I think Tintner makes a great case for the 1887 score, and it is a well-played and well-recorded version to boot. This recording blows Inbal's away. Inbal's first two movements are so fast they sound like a "run through," and even the finale sounds too fast. I have never understood Inbal's approach: in addition to just not sounding "right," the fast tempos don't really allow some of the details, such as the woodwind parts that were left out of the later revisions, to be fully heard. Some of Tintner's tempos are a bit slow, but he lets us hear a lot more details, and ultimately his tempos are convincing. Hats off to Tintner and Naxos for having the courage to release a recording of this "rare" version, in a market flooded with Haas and Nowak.
I am very pleased that Tintner has crowned his cycle with very satisfying accounts of the Eighth and Ninth, especially since I am not really a fan of the rest of his cycle. His Bruckner is too slow and "single tempo" for me. There is a style of Bruckner that I have come to refer to as "New Age Bruckner." This style, which began to emerge not long after the onset of the "digital era" is characterized by uniformly slow, safe, cushy performances, dressed up in the latest plushy digital finery. They are relatively light in the bass, and do not have strong timpani to underpin Bruckner's grand climaxes. Many of them are not without an element of spirituality, and some are actually quite lovely, but they make little attempt to present and overcome the spiritual upheavals that are central to the Bruckner symphonies, and that make the hard-won victories of their finales, and their codas (esp. those of the Fifth and Eighth), all the more satisfying.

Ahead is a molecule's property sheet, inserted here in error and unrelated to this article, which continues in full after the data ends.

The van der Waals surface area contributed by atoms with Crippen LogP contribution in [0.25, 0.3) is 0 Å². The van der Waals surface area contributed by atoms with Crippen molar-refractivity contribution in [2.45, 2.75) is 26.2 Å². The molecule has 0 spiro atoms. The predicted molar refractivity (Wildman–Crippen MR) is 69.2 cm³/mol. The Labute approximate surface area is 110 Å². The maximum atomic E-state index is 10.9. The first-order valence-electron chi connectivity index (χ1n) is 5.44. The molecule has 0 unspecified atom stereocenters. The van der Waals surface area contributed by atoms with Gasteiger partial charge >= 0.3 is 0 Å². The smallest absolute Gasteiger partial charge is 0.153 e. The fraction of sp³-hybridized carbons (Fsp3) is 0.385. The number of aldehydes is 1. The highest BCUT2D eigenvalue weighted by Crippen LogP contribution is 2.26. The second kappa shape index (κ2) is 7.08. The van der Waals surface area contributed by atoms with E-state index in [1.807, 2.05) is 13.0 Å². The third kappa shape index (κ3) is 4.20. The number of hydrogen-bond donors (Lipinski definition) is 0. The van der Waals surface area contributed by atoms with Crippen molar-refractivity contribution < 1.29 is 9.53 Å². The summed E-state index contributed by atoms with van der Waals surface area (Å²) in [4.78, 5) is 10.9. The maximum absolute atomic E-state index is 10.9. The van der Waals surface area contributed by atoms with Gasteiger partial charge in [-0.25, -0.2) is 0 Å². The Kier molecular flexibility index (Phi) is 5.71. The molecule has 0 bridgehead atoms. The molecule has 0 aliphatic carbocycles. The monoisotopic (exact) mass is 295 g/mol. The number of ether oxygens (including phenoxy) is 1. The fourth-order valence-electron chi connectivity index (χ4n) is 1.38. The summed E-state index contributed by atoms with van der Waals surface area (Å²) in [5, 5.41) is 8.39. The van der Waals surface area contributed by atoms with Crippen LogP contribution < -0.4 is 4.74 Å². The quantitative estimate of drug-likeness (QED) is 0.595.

Imo, some of the conductors and performances that fall into this "New Age" category are: Chailly's 2,3,5&7-9 (although his 7&9 do have their satisfying moments); Haitink's most recent (VPO) recordings of 4,5,& 8 (athough his earlier 2,6; 1970's 7th; and 1980's 8&9 Concertgebouw recordings are still among my favorites); and Sinopoli's 8&9 (a shame because his 3,4,&7 are still among my favorites). Some of you Karajan bashers may like hearing that, as much as I enjoy most of his full DG cycle, his final recordings of the Seventh and Eighth, as much as I was intitally impressed with the latter, have not worn very well. Even some of Barenboim's Teldec cycle has the ring of "New Age Bruckner" to me, esp. his 2,4,6,&7, which is a little curious considering that his style is generally very much informed by Furtwangler and the "old school" of Bruckner conducting, with it's more flexible tempi, heightened sense of drama, strong underpinning of bass and timpani, etc. (although his BPO Ninth is one of my five favorite out of the nearly 60 that I have, and I also like his Eighth very much). Incidentally, I feel that Barenboim's earlier Chicago cycle on DG is one of the most underrated, as a whole, and in terms of the individual performances, overall exceeding the Teldec BPO cycle, mostly by virtue of the fact that the former's 2,4,6,&7 are all preferable.